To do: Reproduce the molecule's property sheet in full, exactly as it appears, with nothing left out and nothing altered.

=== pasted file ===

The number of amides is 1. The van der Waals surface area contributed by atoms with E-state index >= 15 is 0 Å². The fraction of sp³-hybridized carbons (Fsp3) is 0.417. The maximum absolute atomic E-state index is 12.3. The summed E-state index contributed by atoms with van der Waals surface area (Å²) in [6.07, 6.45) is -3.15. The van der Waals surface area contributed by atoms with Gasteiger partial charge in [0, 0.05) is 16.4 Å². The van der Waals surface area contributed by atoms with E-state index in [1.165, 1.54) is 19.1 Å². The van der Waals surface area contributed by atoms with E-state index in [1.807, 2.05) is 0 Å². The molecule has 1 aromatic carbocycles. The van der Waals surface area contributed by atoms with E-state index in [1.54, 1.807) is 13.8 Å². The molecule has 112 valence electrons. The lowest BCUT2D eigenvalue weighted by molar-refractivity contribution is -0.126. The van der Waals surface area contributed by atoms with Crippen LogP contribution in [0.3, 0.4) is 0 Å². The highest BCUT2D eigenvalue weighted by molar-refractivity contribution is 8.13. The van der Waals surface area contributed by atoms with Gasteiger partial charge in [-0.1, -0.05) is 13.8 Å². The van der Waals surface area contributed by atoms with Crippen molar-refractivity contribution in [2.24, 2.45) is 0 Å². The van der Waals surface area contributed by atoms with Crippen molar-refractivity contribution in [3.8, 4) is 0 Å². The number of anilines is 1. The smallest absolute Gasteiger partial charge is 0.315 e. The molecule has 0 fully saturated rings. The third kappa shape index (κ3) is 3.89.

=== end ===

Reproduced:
The number of amides is 1. The van der Waals surface area contributed by atoms with E-state index >= 15 is 0 Å². The fraction of sp³-hybridized carbons (Fsp3) is 0.417. The maximum absolute atomic E-state index is 12.3. The summed E-state index contributed by atoms with van der Waals surface area (Å²) in [6.07, 6.45) is -3.15. The van der Waals surface area contributed by atoms with Gasteiger partial charge in [0, 0.05) is 16.4 Å². The van der Waals surface area contributed by atoms with E-state index in [1.165, 1.54) is 19.1 Å². The van der Waals surface area contributed by atoms with E-state index in [1.807, 2.05) is 0 Å². The molecule has 1 aromatic carbocycles. The van der Waals surface area contributed by atoms with E-state index in [1.54, 1.807) is 13.8 Å². The molecule has 112 valence electrons. The lowest BCUT2D eigenvalue weighted by molar-refractivity contribution is -0.126. The van der Waals surface area contributed by atoms with Crippen LogP contribution in [0.3, 0.4) is 0 Å². The highest BCUT2D eigenvalue weighted by molar-refractivity contribution is 8.13. The van der Waals surface area contributed by atoms with Gasteiger partial charge in [-0.1, -0.05) is 13.8 Å². The van der Waals surface area contributed by atoms with Crippen molar-refractivity contribution in [2.24, 2.45) is 0 Å². The van der Waals surface area contributed by atoms with Crippen molar-refractivity contribution in [3.8, 4) is 0 Å². The number of anilines is 1. The smallest absolute Gasteiger partial charge is 0.315 e. The molecule has 0 fully saturated rings. The third kappa shape index (κ3) is 3.89.